[PD] arguments not passed to an external

Alexandros Drymonitis adrcki at gmail.com
Mon May 26 22:31:27 CEST 2014

On Mon, May 26, 2014 at 5:36 PM, IOhannes m zmoelnig <zmoelnig at iem.at>wrote:

> Hash: SHA256
> On 2014-05-26 14:28, Alexandros Drymonitis wrote:
> >
> >> Here you go:
> >> https://github.com/alexandros301/powSine-/blob/master/powSine~.c
> thanks.
> a few remarks:
> - - you should *never ever* use the full-path when you #include a file.
> it should read
>  #include "m_pd.h"
> and then you should add the proper INCLUDE path to your build-system,
> so the compiler can actually find the file.
Ok, changed that. I actually did it this way cause when I was trying to
compile zexy for vanilla I kept on receiving error messages saying that
m_pd.h is desperately needed, so I tried with and absolute path (still
didn't work, eventually I copied the binaries from Pd-extended into
/Library/Pd/ and set the path in Pd's preferences. Never mind, off topic).

> at least, if you ever want your external to be compilable on a machine
> that is *not* running Pd-0.45-3 (vanilla) on an OSX computer.
> - - you should go and make it a habit to name the C-files the same as
> your objects. e.g. the code for [powSine_lookup~] should be in a file
> "powSine_lookup~.c".
Right, I changed the name of the external and then changed the c file as
well (also the directory where they both lie).

> this allows to integrate it very easily with other build-systems, e.g.
> the template/Makefile [1] which is already known to be able to compile
> on a plethora of systems (at least if you don't use absolute includes :-))
> having said that, i compiled your external and it behaves as expected.
> at least, if i post() the x_frequency and x_power values, they give
> the values as specified via the object-arguments.
> some thoughts, what could be the cause of your problems:
> - - i don't know how you tested whether the arguments are passed to the
> object. however in your code you ignore the values of x_frequency and
> x_power, so it is no wonder that they do not have any effect.
My main question then is, how do I use these variables in the perform
routine until I start sending signals? I mean, how do I know if there is a
signal connection to the respective inlet of the argument, or not, so I can
choose between variables set with arguments or vectors sent from the dsp
method? Is there a method to tell this?

> - - you are using "short argc" instead of "int argc" as i suggested.
> this could indeed be the problem, as C is a very low-level language.
> this means, that when the constructor-function "powSine_lookup_new" is
> called, it is really only called with the arguments aligned in memory
> as Pd expects them, not like you would like to have them.
> e.g. really the function callback for the constructor will have
> arguments like (in raw bytes):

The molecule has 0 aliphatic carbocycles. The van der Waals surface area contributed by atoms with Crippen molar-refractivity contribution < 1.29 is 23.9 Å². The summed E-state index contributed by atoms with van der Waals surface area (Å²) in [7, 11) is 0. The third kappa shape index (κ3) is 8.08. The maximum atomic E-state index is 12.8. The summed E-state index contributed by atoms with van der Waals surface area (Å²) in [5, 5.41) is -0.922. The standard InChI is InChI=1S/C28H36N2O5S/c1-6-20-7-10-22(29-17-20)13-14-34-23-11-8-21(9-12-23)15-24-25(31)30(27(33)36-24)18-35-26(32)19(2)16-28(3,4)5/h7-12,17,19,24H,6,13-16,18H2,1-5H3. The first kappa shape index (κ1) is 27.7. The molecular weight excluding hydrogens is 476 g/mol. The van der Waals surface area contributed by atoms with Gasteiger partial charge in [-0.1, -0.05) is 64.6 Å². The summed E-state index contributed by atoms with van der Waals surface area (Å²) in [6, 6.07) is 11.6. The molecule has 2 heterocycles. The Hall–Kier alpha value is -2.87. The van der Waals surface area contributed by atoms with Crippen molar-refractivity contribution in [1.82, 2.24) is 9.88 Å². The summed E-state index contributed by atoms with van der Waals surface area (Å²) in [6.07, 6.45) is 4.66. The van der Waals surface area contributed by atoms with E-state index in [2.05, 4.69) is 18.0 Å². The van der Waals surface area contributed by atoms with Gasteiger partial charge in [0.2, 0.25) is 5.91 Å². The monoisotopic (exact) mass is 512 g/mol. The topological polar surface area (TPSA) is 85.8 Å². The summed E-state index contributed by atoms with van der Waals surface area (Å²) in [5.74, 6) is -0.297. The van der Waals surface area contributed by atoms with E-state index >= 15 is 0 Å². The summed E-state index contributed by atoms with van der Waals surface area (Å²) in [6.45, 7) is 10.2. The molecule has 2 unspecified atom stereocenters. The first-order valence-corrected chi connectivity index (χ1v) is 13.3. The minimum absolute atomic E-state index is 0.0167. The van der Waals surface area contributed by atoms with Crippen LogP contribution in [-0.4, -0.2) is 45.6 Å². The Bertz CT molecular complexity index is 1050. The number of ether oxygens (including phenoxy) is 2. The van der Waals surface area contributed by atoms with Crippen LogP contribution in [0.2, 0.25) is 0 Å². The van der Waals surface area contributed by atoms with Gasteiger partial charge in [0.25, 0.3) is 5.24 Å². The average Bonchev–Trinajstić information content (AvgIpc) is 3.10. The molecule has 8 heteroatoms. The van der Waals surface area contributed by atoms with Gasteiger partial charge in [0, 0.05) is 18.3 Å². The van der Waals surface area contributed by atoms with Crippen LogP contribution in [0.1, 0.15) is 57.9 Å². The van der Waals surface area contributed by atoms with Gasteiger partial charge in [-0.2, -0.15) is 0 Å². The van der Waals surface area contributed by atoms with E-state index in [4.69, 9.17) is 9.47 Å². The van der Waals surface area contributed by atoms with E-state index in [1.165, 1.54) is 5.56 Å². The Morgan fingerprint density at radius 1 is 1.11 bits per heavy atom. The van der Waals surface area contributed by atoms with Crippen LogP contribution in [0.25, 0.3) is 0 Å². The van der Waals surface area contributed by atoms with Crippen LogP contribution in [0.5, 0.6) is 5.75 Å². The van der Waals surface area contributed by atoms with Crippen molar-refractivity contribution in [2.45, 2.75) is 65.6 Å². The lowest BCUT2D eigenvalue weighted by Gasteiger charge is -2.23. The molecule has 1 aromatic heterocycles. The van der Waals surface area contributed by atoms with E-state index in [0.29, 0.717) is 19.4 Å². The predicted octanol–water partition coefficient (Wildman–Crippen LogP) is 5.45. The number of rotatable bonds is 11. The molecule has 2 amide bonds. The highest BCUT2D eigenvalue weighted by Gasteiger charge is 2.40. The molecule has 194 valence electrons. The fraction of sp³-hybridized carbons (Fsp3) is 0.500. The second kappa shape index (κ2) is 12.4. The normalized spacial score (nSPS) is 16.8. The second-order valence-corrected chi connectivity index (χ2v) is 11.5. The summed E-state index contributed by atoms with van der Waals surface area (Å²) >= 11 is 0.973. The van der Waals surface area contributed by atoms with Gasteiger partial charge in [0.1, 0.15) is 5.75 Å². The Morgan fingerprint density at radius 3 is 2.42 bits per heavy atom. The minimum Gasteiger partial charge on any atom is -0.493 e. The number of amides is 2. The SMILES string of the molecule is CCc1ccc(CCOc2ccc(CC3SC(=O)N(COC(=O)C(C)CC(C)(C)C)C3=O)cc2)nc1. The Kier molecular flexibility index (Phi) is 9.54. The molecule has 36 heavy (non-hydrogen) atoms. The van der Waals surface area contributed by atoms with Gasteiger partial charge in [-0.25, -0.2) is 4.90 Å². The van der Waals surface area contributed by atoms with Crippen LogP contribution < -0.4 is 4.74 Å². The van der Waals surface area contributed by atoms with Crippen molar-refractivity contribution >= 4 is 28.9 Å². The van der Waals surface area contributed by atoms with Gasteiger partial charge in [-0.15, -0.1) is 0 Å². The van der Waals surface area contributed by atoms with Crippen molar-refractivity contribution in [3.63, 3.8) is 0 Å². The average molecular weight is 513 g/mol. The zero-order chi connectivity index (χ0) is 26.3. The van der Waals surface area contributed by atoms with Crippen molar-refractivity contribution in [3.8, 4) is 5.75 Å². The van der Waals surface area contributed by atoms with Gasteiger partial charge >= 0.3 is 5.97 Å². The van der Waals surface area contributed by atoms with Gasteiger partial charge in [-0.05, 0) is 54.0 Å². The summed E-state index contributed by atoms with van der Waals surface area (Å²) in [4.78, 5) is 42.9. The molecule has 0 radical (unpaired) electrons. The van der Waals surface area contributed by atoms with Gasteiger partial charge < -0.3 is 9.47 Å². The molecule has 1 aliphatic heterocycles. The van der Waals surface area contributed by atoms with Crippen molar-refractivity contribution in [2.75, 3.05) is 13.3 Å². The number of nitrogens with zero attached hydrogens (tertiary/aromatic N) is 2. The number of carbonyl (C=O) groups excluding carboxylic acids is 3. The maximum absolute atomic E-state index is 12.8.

>   0x09 0xd0 0x2e 0xb0 0x00 0x00 0x00 0x02 ...
> now you are interpreting these bytes according to your
> function-definition as "t_symbol*" (a pointer, taking e.g. 4 bytes),
> "int" (a number taking 4 bytes) and so on.
> which means that you end up with your arguments having the values:
>   t_symbol*s=0x09d02eb0;
>   int argc  =0x00000002; /* this really is "2" */
> (i'm assuming 4 bytes for the t_symbol* pointer, which is only true on
> 32bit systems; but it saves me some typing with no added info)
> now the problem is, that if you assume that argc is of type "short",
> then you are really only reading the first 2 bytes (after the
> t_symbol*), resulting in:
>   int argc =0x0000; /* oops, this is "0" */
> you are quite lucky, that argc is indeed 0, as of course the arguments
> following the "argc" bytes, will now have a weird offset, so what you
> think is your argv is indeed just garbage.
> now the actual order (and alignment) of arguments depends on a number
> of things, including your operating system.
> but it still holds true, that you cannot just exchange an int16 (aka
> "short") for an int32 (aka "int"), in a callback function without
> calling for desaster. (no matter if this is what eric's book says).
I've changed the new instance routine and now it's like this:
void *powSine_lookup_new(t_symbol *s, int argc, t_atom *argv)
And using post() as you recommended, if I create an object like this
[powSine_lookup~ 220 0.5], I get some weird characters in Pd's console,
more precisely this: Ü@|`ßÿ¿$j
Though I'm not sure if I'm doing it right. I do the following:
In the beginning of the new instance routine I set three variables of type
char to use in post(), like this:
char frequency, power, args;

and just before I return the pointer to the new object at the end of the
routine, I type the following:
frequency = (char) x->x_frequency;
power = (char) x->x_power;
args = (char) argc;

should this really print the number of arguments and the actual arguments?

> even more so, if you do a typecast when registering the callback
> function (remember that you do cast "powSine_lookup_setup" to
> "(t_newmethod)") which will circumvent a whole bunch of type-checking
> the compiler could have done for you.
Should I do (t_method)powSine_lookup_new instead?

> anyhow, a good start to debug such problems, is to check whether the
> values you deal with are really the values you expect.
> e.g. what is the value of "argc", depending on how many arguments you
> pass to the object.
> for starters use "post()" to print the values.
> then you can learn how to use a debugger, and inspect the context of
> your running program.
Thanks for the help!

> fgmasd
> IOhannes
> [1]
> https://svn.code.sf.net/p/pure-data/svn/trunk/externals/template/Makefile
> Version: GnuPG v1
> Comment: Using GnuPG with Icedove - http://www.enigmail.net/
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> =pr8d
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